Unless you’ve been hiding under a rock for the past few weeks, chances are you’ve heard about this summer’s most hyped Netflix show, Stranger Things. Chances are just as likely you’ve finished it by now, as there are only eight episodes in the first season.
In the style of “wholesome-American-town-hides-a-deep-dark-secret” shows that have come before, Stranger Things introduces us to sweet Will Byers, then just as quickly whisks him away into a dangerous parallel universe. Will’s family and friends team up to solve the mystery of his disappearance. Helping them is a bad ass little girl with a mysterious past, who happens to be in possession of super-human powers. Creepy monsters, shadowy government agents, an extremely harried Winona Ryder, and a pervasive sense of otherworldly terror make Stranger Things a chilling watch.
To satiate you until season two (fingers crossed), we’ve compiled a list of shows in the Stranger Things vein. While the genre and subject matter vary from show to show, all deliver when it comes to the scares.
So: plug in the Christmas lights, blast The Clash, and settle in for your next bingeing session.
1. The X-Files
Stranger Things itself borrows heavily from this 1990s cult favorite. When rational Agent Scully is paired with “true believer” Agent Mulder, weird things, most of which involve aliens and monsters, start happening. If you enjoyed the pairing of Joyce and Hop, Mulder and Scully are right up your alley. Plus, the sinister creatures, psychotic killers, and dark mysteries featured in The X-Files will be sure to give you many a sleepless night.
2. American Horror Story
AHS teeters between the absurd and the downright disturbing. While all five seasons are worth watching, Season 2, Asylum, is perhaps the darkest, as well as the most similar to Stranger Things from a tonal perspective. Set in the 1960s, Asylum follows the inner-workings of one of the most harrowing insane asylums in recent television history. Twisted doctors performing gruesome procedures, murder, possession, and kidnapping abound. Do. Not. Watch. This. Alone.
3. Twin Peaks
Another 1990s cult classic from which Stranger Things draws inspiration, Twin Peaks begins the same way: a young person from a small town goes missing, her distraught mother calls everyone in town trying to figure out where she was last seen, and the rinky-dink sheriff’s department gets involved. David Lynch creates an unsettling atmosphere, that leaves you constantly on edge. In Twin Peaks, the evil lurking just beneath the mundanity of daily life takes a human form in Bob, one of the most terrifying villains in TV history.
4. The Fall
If you enjoyed the bad-ass law enforcement and creepy woods-searching of Stranger Things, The Fall might be the next show for you. Whereas the former is set in small town America, and only partially based in reality, the latter is firmly grounded in real-life Northern Ireland. Far from the monster of The Upside Down, The Fall’s monster is a serial killer, hiding in the guise of husband and family man, who brutally attacks and murders women. However, like Officer Hopper, The Fall’s Agent Gibson is a flawed and relatable anti-hero, whose devotion to the bone-chilling case becomes all-encompassing, especially for viewers.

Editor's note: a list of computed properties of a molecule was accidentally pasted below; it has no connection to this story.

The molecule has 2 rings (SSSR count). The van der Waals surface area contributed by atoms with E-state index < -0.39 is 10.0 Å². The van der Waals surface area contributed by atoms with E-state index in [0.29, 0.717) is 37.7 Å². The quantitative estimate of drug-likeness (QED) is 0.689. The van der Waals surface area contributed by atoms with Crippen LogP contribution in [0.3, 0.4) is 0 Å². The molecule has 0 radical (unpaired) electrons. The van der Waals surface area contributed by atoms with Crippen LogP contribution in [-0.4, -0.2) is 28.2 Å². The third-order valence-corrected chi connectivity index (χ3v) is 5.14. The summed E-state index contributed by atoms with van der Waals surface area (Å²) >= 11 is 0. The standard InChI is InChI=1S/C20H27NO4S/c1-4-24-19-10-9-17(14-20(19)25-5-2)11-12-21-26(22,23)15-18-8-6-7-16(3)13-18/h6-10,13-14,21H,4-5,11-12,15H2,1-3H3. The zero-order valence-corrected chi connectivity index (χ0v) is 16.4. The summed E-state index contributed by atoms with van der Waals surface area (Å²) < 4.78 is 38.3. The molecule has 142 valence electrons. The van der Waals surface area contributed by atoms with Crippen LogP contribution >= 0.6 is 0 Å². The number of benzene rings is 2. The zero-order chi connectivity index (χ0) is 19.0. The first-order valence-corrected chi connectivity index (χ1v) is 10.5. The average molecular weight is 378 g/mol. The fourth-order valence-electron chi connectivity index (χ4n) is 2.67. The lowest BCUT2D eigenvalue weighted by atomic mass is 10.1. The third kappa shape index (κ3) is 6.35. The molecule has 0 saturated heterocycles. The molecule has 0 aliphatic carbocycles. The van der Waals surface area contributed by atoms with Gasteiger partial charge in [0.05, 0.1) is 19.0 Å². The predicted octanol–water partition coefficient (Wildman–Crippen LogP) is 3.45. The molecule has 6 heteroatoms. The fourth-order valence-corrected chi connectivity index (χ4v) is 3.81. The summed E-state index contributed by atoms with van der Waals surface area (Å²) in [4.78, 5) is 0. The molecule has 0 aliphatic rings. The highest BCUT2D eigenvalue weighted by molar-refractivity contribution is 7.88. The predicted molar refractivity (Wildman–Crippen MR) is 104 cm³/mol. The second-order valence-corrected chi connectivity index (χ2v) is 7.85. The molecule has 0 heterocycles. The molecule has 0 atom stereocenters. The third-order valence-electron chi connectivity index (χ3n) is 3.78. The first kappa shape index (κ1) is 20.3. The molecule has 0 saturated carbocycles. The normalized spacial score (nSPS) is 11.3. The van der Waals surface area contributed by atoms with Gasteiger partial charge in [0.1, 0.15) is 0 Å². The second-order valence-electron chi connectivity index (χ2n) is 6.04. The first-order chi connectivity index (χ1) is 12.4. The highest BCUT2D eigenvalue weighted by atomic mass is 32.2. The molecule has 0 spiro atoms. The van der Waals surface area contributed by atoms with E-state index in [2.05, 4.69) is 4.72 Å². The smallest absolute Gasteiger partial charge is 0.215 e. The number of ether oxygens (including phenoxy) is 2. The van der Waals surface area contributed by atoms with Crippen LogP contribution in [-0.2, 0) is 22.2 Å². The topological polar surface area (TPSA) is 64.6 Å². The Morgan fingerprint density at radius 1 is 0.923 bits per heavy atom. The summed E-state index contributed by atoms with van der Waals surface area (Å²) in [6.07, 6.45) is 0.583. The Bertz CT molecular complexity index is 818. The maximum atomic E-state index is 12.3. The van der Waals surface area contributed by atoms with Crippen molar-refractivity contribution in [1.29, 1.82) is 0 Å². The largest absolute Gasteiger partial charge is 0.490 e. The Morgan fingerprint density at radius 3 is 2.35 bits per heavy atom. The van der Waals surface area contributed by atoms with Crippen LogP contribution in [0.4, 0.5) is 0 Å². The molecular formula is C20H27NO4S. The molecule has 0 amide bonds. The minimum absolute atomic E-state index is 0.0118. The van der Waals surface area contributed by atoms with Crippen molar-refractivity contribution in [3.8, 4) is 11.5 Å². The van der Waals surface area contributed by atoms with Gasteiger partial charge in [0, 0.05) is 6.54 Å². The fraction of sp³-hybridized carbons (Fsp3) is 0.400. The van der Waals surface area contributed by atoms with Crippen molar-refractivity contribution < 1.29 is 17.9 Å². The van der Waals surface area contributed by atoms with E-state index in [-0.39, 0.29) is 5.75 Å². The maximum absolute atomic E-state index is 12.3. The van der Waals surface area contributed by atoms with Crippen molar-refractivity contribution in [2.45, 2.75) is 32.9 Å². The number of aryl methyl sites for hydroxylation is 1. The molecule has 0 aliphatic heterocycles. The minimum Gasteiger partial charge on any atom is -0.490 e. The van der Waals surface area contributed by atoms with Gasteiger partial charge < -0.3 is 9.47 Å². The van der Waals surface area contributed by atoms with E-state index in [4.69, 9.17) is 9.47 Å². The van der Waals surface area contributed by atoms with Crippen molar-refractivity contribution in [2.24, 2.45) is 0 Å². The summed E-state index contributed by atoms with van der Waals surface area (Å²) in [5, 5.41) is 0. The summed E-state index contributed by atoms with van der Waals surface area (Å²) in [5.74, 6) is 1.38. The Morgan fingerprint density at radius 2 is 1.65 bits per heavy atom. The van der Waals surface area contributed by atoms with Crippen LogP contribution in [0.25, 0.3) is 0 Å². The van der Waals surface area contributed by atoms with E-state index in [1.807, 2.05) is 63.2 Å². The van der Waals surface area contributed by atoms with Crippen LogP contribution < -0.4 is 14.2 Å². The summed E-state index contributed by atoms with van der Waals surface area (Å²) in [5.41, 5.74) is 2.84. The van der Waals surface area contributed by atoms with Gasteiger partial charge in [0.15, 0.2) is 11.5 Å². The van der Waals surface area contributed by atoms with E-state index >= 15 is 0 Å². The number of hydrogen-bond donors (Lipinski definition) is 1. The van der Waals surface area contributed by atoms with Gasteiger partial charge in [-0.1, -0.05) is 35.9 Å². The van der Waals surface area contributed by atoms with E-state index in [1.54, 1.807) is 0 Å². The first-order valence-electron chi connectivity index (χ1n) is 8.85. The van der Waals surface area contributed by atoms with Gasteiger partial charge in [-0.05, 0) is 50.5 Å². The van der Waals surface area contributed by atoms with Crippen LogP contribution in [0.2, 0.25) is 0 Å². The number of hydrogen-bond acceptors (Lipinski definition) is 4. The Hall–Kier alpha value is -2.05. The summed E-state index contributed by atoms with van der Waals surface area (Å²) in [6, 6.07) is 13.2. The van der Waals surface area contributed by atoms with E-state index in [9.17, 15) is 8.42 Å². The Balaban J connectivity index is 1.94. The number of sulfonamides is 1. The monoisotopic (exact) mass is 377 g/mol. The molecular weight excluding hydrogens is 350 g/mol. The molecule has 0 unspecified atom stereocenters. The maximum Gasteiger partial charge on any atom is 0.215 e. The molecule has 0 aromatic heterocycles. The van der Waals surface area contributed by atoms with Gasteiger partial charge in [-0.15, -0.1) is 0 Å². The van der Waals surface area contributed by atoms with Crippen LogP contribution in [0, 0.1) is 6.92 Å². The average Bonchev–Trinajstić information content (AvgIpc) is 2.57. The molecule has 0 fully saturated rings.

Fringe takes the government conspiracy, child test subject, parallel universe, and superhuman ability elements of Stranger Things and pairs it with the FBI-sponsorship and episodic case-by-case storyline of The X-Files. Though it only ran for five seasons, Fringe has garnered something of a cult following since it went off the air in 2013.
6. Penny Dreadful
Another short-running show which is sure to gain cult status in the coming years, Penny Dreadful, set in Victorian England, features a rag-tag group of anti-heroes fighting against famous literary monsters from novels like and . Excellent performances from actors like Eva Green and Rory Kinnear make this show an effective (somewhat)-human drama, while the preponderance of monsters ensures that the scares are constant and intense.
7. Hemlock Grove
The executive producer of Hemlock Grove is Eli Roth, so you know it’s going to be scary. Set in the fictional eponymous Pennsylvania town, creepy things are afoot from the get-go. An imposing institute, rumored to be running sinister experiments on human test subjects, is only the start of the town’s dark history. Soon, Hemlock Grove is plagued by horrible murders, and rumors of Werewolf and other inhuman activity.
8. Wayward Pines
This Twin Peaks-y show features a small mountain town, where, of course, everything is not as it seems. Secret Service Agent Ethan Burke arrives in Wayward Pines, Idaho, to investigate the disappearance of two fellow agents. After a car accident, Ethan realizes he is unable to leave the town, and unable to contact anyone in the outside world. Furthermore, townspeople are prevented from leaving by an electric fence, as well as the threat of public execution for anyone who tries to escape. Yikes.
9. The Prisoner
Yet another cult classic, The Prisoner is an oft-overlooked gem of the 1960s. After abruptly resigning from his secret agent post, an unnamed agent finds he’s been captured and imprisoned on an island called “The Village.” The Village is governed by a bizarre set of rules, and, of course, not trying to escape is rule number one. A psychedelic 60s atmosphere and a growing sense of paranoia make this show deeply unsettling and disturbing.
Feature still from "Stranger Things" via 21 Laps Entertainment